The Carrie Diaries

Oh boy…what to say.  I alternated between disliking and loving this book practically every other chapter. In the end I think I finally decided that I liked it but do yourself a favor and read it at a beach while you’re slathered in sunscreen. I think it will come off in a more positive light with a little personal atmosphere.

One of the problems I had with The Carrie Diaries was simply that it would have been much more interesting had it not been framed as a Young Adult novel. Now, before anyone jumps down my throat I adore YA. I eat it up weekly with a fork and spoon, but since the general audience of Sex and the City is decidedly not the 13-17 set in 2010 (or maybe it is…I think they’re more in-tune to Miley Cyrus and Justin Bieber at the moment though) it doesn’t seem to make sense to release the title as YA. Why not spice it up a bit and ship it off to the adult market ? Just because YA is super hot right now doesn’t mean that every mainstream author needs to release books in the genre. It’s total overkill.

That being said it was entertaining to watch Carrie morph into shades of the woman, writer, and fashionista that she becomes later in life. I feared that the outfits Bushnell would describe her wearing would sound way too much like a Claudia Kishi out take from a Baby-Sitters Club book but much to my chagrin clothes weren’t really mentioned very much. Carrie sports a mink stole of her grandmother’s at one point and has the dead animals heads drink beer at a bar — that’s about as quintessentially Carrie as the fashion gets. It’s been a long time since I read the original book though so I may be basing my thoughts on how the character should dress a little too much on the Carrie from the television show.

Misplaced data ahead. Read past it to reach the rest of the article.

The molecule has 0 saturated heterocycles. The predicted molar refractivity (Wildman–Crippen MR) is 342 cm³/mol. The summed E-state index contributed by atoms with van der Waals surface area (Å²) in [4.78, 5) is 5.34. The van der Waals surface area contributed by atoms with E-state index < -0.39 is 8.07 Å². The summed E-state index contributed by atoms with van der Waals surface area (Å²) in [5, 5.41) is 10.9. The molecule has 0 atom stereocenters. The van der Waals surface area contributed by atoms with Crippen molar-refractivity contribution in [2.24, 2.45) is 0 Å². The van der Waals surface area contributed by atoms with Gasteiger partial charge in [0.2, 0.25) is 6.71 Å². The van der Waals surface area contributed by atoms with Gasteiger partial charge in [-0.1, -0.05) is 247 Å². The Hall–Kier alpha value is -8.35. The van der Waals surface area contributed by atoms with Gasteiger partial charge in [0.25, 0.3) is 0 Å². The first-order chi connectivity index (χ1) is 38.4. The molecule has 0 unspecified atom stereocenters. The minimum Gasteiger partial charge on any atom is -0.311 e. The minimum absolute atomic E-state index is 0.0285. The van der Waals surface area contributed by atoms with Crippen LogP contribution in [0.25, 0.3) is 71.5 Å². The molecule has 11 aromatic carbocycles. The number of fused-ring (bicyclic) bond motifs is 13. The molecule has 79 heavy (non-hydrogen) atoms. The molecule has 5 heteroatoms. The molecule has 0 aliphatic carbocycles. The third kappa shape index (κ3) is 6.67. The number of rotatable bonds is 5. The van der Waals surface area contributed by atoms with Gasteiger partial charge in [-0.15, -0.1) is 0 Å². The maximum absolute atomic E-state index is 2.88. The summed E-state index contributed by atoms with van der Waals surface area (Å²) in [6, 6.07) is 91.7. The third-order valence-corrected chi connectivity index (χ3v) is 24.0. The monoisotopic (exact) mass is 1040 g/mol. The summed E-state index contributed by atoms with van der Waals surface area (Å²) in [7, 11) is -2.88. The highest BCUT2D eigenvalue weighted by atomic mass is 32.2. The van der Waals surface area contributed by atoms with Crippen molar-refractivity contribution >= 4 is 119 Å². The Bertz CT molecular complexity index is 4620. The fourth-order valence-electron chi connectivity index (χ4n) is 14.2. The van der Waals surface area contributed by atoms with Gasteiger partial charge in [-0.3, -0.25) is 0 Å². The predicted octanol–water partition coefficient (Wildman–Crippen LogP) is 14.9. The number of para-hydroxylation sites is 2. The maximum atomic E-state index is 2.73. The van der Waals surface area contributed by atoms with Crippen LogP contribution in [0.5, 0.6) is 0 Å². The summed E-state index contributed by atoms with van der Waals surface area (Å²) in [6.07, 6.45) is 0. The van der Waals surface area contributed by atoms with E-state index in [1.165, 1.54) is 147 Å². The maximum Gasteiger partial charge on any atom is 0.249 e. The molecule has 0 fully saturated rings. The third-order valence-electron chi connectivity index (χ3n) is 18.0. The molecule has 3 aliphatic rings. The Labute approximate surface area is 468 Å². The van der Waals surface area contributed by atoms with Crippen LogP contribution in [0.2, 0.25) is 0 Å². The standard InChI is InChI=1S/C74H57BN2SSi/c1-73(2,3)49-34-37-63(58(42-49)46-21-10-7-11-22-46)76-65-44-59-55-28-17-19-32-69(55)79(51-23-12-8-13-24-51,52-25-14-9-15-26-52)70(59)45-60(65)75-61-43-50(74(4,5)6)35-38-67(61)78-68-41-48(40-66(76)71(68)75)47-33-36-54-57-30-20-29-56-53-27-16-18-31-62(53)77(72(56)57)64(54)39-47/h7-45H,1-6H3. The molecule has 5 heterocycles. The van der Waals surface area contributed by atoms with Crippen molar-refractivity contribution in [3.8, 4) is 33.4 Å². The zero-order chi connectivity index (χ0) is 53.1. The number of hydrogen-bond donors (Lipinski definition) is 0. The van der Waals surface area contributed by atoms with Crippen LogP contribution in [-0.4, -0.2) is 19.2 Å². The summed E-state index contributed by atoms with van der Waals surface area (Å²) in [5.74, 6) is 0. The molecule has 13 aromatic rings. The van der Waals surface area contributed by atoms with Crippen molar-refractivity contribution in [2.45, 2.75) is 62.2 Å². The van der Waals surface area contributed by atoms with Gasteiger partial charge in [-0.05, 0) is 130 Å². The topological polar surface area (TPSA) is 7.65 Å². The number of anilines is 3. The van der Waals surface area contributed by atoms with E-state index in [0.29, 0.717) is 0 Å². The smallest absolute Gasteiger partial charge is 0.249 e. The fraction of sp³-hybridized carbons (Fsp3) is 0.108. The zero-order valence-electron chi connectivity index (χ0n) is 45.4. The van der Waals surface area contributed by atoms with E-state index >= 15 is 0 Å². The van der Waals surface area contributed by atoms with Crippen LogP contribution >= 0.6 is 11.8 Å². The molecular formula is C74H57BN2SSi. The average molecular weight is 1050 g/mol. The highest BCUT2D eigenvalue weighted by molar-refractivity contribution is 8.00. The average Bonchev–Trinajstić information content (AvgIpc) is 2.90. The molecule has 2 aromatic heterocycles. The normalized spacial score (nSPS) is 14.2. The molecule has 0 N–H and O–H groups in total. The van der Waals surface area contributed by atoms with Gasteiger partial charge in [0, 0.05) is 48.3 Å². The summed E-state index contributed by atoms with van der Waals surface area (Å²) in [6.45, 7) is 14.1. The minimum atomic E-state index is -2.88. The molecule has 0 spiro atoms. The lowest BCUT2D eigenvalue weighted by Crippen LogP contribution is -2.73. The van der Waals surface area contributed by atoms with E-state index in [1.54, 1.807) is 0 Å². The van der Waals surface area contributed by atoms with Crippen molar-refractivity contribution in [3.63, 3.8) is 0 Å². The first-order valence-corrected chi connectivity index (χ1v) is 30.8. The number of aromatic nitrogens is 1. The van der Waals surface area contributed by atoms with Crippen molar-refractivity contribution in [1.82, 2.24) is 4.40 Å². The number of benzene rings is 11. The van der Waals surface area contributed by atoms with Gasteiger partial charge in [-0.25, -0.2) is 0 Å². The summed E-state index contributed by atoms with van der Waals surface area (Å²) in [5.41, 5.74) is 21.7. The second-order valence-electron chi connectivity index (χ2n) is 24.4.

The Carrie Diaries opens in Carrie’s senior year of high school. The class of 1980 is filled with your typical cliques and Carrie pals around with some interesting characters including:

Mouse — the brainy plain friend
Lali — the competitive frenemy
Maggie — the neurotic romantic
Walt — the gay BFF (who only comes out half way through the book but believe me this isn’t really a spoiler as you’ll see it coming a mile away)
Sebastian Kydd — the bad boy

Sound familiar? Yes, it’s all a little too cookie cutter. The strength of the book was almost always internal scenes where we are granted access to Carrie’s inner thoughts, feelings, and confusion over her future: to go to Brown or not to go to Brown, whether or not to lose her virginity, and how to deal with her broken family.  Yes, Carrie actually has a family. Two younger sisters, a scientist father who cries at the drop of a hat, and a dead mother.

The love interest, Sebastian Kydd, (to be frank) is a total dick and it’s excruciating watching Carrie attempt to date him. He’s definitely no Mr. Big.

In the end what I enjoyed the most was the sprinkling of 70s and 80s references to pop culture and I loved that Carrie and her friends were constantly going to their small town’s local bar, The Emerald. Yes, once upon a time the drinking age used to be 18. In case you’re wondering Carrie’s signature drink is the Singapore Sling. Every time she ordered one I cracked up and my stomach churned a bit as I recalled my early drinking days of hideous Midori and Whiskey Sours.

Fans of the book, television show, and movies (of which I most decidedly am) will undoubtedly enjoy this book even with the flaws, and those of you who haven’t had conversations with your girlfriends trying to decide if you’re a Carrie, Miranda, Samantha, or Charlotte should definitely stay clear. I hope the next book is about Charlotte. I can’t wait to hear all about her tennis lessons and pearl shopping.